Time to End Checkbook Diplomacy, Taiwan

Time to End Checkbook Diplomacy, Taiwan
Photo Credit: Stellina Chen
What you need to know

Taiwan’s checkbook diplomacy is at best a short-term response limited to a handful of poor countries and discourages deeper substantive relations, argue international relations experts Timothy S. Rich and Vasabjit Banerjee.

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After over a century of relations with the Republic of China (ROC), relations that predated the ROC’s relocation to Taiwan, Panama announced it will switch diplomatic relations to the People’s Republic of China (PRC), thus leaving the ROC (Taiwan’s official name) with formal recognition with only twenty countries. Panama’s switch has been predicted for some time (see here and here), especially after the end of the so-called diplomatic truce between Taiwan and China following Tsai Ing-Wen’s election in 2016 and China’s investment in Panama (see here and here). But what does this mean for Taiwan?

Taiwan is particularly vulnerable to losing its formal diplomatic relations as a country can recognize either the ROC (Taiwan) or the PRC. Whereas the Cold War incentivized many anti-communist countries to recognize the former, the end of the Cold War and China’s own economic and political rise make foregoing relations with the most populous country difficult. With the exception of the Holy See (Vatican), few countries recognizing the ROC could be said to have ideological rationales behind the maintenance of the formal relations, with most the states relatively poor countries in need of international assistance. While both sides of the Taiwan Strait have been criticized for engaging in “checkbook diplomacy,” the number of countries that could potentially play this game — offering formal recognition in exchange of aid — at best today numbers a few dozen. Nor does the aid from Taiwan necessarily aid Taiwan in the long-run. A study of diplomatic recognition from 1950-2007 found that as a country’s exports as a percentage of GDP increased, they were more likely to recognize China over Taiwan. In other words, Taiwan’s aid, if put to good use, potentially hastens a country switching recognition to China.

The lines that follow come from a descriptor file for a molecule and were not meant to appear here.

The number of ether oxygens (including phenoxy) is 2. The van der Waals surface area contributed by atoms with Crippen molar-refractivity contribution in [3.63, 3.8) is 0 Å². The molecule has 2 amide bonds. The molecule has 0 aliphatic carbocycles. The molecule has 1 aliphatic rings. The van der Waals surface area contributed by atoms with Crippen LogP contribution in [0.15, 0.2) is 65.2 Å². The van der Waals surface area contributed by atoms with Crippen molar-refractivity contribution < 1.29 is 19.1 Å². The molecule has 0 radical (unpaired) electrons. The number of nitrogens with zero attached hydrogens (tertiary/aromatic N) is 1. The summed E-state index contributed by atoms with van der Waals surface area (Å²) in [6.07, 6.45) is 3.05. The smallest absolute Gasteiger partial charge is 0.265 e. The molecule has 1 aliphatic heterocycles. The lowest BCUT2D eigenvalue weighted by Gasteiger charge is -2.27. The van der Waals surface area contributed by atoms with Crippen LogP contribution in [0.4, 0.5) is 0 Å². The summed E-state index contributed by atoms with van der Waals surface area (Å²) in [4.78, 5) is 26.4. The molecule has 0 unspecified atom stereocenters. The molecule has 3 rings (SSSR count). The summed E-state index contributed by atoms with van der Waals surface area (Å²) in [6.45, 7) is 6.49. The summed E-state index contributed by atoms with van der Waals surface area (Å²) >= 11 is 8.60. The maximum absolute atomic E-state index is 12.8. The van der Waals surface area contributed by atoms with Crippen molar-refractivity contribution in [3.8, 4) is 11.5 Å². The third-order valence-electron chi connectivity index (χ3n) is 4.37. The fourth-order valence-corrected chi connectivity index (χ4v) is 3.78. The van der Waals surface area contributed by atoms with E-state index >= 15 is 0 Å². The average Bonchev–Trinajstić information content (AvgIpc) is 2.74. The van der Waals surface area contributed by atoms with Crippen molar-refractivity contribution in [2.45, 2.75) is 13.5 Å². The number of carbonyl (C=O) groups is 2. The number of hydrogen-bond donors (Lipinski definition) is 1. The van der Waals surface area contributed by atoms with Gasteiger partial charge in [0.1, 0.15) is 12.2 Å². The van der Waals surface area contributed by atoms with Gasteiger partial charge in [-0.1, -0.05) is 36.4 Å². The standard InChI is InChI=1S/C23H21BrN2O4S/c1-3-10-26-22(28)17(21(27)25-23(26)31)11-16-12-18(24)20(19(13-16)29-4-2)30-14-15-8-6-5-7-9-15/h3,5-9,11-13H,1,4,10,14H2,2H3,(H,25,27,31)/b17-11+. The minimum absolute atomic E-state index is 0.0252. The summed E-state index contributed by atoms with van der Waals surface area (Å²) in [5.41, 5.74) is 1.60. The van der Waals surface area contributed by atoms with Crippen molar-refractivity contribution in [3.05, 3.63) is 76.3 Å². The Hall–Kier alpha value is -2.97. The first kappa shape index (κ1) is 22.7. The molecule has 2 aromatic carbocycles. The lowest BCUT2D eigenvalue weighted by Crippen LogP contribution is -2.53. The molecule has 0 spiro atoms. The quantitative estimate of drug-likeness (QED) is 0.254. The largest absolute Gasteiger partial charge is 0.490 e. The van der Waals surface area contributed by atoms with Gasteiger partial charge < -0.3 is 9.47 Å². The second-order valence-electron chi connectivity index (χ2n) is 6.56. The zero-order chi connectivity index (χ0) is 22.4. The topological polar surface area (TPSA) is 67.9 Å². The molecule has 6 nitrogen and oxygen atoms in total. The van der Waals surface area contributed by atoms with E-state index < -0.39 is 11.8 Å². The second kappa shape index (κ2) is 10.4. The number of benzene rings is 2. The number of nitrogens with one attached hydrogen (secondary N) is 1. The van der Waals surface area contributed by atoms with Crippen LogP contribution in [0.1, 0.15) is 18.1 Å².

Formal diplomatic relations reaffirms Taiwan’s claims to sovereignty, but does little to protect that sovereignty on the global stage. None of the countries with formal relations provide any military security to Taiwan in the event that China were to force its claims to the island. Some, such as Tuvalu and Nauru, both with under 11,000 inhabitants, are politically insignificant in international relations save their seat in the U.N. General Assembly and their potential saliency in cross-strait relations. Trade with these countries is also relatively limited.

Although it may not be domestically popular for the Taiwanese government to lose diplomatic relations, there is little that Taiwan can realistically do in the short-term. A return to checkbook diplomacy is at best a short-term response limited to a handful of poor countries and discourages deeper substantive relations. Furthermore, a growing China appears simply willing to offer larger enticements. Rather, than seek out diplomatic gain after losing Panama, Taiwan should emphasize strengthening unofficial relations. Relations with the U.S., the European Union, and Japan are crucial not only for the country’s continued security, but for economic growth. Similarly, enhancing economic opportunities with India, itself concerned about a rising China, may provide greater benefits to both sides even if formalized relations never occur.

Taiwan’s most prominent international supporter, the U.S., recently reiterated its commitments to defending Taiwan against forcible integration by China, while continuing with the official acceptance of the “one China” policy. President Donald Trump has also challenged China’s hegemonic designs in the South China Sea by having the U.S. Navy conduct Freedom of Navigation Operations. The Russian state sponsored news agency Sputnik claimed that Panama’s recognition of China instead of Taiwan amounted to a repudiation of U.S. actions in Latin America: thus, revealing that U.S.-Taiwan relations could become a weathervane for understanding U.S. willingness to support other international allies.

India’s relationship for Taiwan has also focused on people-to-people contacts, with a focus on trade and investments, which allows India to maintain its official commitment to the One China policy. A position comprehensively articulated and justified by Prashant Kumar Singh, a China expert in the official Institute for Defense Studies and Analysis in 2014. Indo-Taiwanese trade, amounting to approximately US$5 billion in 2016, recently merited the establishment of a desk by Taiwan’s Ministry of Economic Affairs within the Taipei Economic and Cultural Office in New Delhi. Recent investments by major Taiwanese companies, such as Foxconn’s planned acquisition of land in the Jawaharlal Nehru Port Trust’s Special Economic Zone near Bombay, underscore the mutually beneficial nature of such ties.

As indicated by U.S. and Indian relations with Taiwan, which are strong and strengthening respectively, the loss of Panama may or may not lead to others in Central America following suit, but it would be foolish for Taiwan to return to any form of checkbook diplomacy. Rather, greater efforts should be spent on developing ways that deepen Taiwan’s informal relations, relations that provide broader avenues for Taiwan to assert itself on the global stage.

Editor: Edward White